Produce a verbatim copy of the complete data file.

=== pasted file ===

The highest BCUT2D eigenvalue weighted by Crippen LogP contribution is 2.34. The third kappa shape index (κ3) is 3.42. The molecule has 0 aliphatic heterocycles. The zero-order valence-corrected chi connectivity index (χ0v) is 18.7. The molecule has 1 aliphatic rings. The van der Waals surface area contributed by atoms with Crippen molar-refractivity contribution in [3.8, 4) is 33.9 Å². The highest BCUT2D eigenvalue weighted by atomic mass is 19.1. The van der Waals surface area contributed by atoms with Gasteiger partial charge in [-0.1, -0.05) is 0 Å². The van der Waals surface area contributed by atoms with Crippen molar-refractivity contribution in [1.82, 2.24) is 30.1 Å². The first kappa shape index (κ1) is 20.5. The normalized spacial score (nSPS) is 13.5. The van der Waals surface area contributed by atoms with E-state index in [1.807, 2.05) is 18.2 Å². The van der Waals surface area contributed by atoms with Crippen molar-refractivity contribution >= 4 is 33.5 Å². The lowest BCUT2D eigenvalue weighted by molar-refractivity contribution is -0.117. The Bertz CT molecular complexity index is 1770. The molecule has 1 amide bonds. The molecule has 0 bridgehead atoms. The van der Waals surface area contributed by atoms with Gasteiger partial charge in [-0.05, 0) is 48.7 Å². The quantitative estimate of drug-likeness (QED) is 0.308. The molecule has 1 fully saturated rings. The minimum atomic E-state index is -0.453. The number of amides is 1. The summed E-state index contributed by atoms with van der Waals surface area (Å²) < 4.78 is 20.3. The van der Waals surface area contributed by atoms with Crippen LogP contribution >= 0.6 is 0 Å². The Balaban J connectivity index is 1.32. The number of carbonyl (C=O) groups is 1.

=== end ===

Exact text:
The highest BCUT2D eigenvalue weighted by Crippen LogP contribution is 2.34. The third kappa shape index (κ3) is 3.42. The molecule has 0 aliphatic heterocycles. The zero-order valence-corrected chi connectivity index (χ0v) is 18.7. The molecule has 1 aliphatic rings. The van der Waals surface area contributed by atoms with Crippen molar-refractivity contribution in [3.8, 4) is 33.9 Å². The highest BCUT2D eigenvalue weighted by atomic mass is 19.1. The van der Waals surface area contributed by atoms with Gasteiger partial charge in [-0.1, -0.05) is 0 Å². The van der Waals surface area contributed by atoms with Crippen molar-refractivity contribution in [1.82, 2.24) is 30.1 Å². The first kappa shape index (κ1) is 20.5. The normalized spacial score (nSPS) is 13.5. The van der Waals surface area contributed by atoms with E-state index in [1.807, 2.05) is 18.2 Å². The van der Waals surface area contributed by atoms with Crippen molar-refractivity contribution >= 4 is 33.5 Å². The lowest BCUT2D eigenvalue weighted by molar-refractivity contribution is -0.117. The Bertz CT molecular complexity index is 1770. The molecule has 1 amide bonds. The molecule has 0 bridgehead atoms. The van der Waals surface area contributed by atoms with Gasteiger partial charge in [-0.05, 0) is 48.7 Å². The quantitative estimate of drug-likeness (QED) is 0.308. The molecule has 1 fully saturated rings. The minimum atomic E-state index is -0.453. The number of amides is 1. The summed E-state index contributed by atoms with van der Waals surface area (Å²) < 4.78 is 20.3. The van der Waals surface area contributed by atoms with Crippen LogP contribution >= 0.6 is 0 Å². The Balaban J connectivity index is 1.32. The number of carbonyl (C=O) groups is 1.